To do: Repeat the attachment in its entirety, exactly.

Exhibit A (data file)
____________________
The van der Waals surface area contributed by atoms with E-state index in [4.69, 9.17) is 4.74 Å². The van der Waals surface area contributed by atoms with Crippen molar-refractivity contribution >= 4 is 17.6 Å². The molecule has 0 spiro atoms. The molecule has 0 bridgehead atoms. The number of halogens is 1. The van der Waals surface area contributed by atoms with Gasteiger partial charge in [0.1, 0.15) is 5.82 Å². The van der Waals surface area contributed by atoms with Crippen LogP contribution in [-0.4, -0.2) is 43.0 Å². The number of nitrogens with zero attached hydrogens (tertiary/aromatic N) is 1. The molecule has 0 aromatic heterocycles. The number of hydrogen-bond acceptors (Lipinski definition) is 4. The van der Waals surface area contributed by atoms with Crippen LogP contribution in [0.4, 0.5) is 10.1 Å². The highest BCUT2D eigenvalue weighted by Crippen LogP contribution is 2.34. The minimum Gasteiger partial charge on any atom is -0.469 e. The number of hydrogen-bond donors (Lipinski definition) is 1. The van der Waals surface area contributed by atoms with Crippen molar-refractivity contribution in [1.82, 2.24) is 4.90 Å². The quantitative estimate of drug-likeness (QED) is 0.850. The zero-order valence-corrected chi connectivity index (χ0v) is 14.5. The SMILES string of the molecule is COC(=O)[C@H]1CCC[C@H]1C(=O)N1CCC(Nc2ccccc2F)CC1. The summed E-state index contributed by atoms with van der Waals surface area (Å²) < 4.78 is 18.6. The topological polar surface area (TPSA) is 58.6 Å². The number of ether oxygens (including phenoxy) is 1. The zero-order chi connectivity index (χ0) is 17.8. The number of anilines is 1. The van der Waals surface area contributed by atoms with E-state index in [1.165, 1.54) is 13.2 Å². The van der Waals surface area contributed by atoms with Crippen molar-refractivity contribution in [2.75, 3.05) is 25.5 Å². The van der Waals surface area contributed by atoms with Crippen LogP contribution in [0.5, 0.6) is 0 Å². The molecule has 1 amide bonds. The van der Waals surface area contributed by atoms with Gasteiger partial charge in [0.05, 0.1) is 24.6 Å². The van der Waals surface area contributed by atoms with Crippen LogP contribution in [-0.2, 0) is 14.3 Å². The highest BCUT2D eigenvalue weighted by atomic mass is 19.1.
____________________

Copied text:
The van der Waals surface area contributed by atoms with E-state index in [4.69, 9.17) is 4.74 Å². The van der Waals surface area contributed by atoms with Crippen molar-refractivity contribution >= 4 is 17.6 Å². The molecule has 0 spiro atoms. The molecule has 0 bridgehead atoms. The number of halogens is 1. The van der Waals surface area contributed by atoms with Gasteiger partial charge in [0.1, 0.15) is 5.82 Å². The van der Waals surface area contributed by atoms with Crippen LogP contribution in [-0.4, -0.2) is 43.0 Å². The number of nitrogens with zero attached hydrogens (tertiary/aromatic N) is 1. The molecule has 0 aromatic heterocycles. The number of hydrogen-bond acceptors (Lipinski definition) is 4. The van der Waals surface area contributed by atoms with Crippen LogP contribution in [0.4, 0.5) is 10.1 Å². The highest BCUT2D eigenvalue weighted by Crippen LogP contribution is 2.34. The minimum Gasteiger partial charge on any atom is -0.469 e. The number of hydrogen-bond donors (Lipinski definition) is 1. The van der Waals surface area contributed by atoms with Crippen molar-refractivity contribution in [1.82, 2.24) is 4.90 Å². The quantitative estimate of drug-likeness (QED) is 0.850. The zero-order valence-corrected chi connectivity index (χ0v) is 14.5. The SMILES string of the molecule is COC(=O)[C@H]1CCC[C@H]1C(=O)N1CCC(Nc2ccccc2F)CC1. The summed E-state index contributed by atoms with van der Waals surface area (Å²) < 4.78 is 18.6. The topological polar surface area (TPSA) is 58.6 Å². The number of ether oxygens (including phenoxy) is 1. The zero-order chi connectivity index (χ0) is 17.8. The number of anilines is 1. The van der Waals surface area contributed by atoms with E-state index in [1.165, 1.54) is 13.2 Å². The van der Waals surface area contributed by atoms with Crippen molar-refractivity contribution in [2.75, 3.05) is 25.5 Å². The van der Waals surface area contributed by atoms with Crippen LogP contribution in [0.5, 0.6) is 0 Å². The molecule has 1 amide bonds. The van der Waals surface area contributed by atoms with Gasteiger partial charge in [0.05, 0.1) is 24.6 Å². The van der Waals surface area contributed by atoms with Crippen LogP contribution in [-0.2, 0) is 14.3 Å². The highest BCUT2D eigenvalue weighted by atomic mass is 19.1.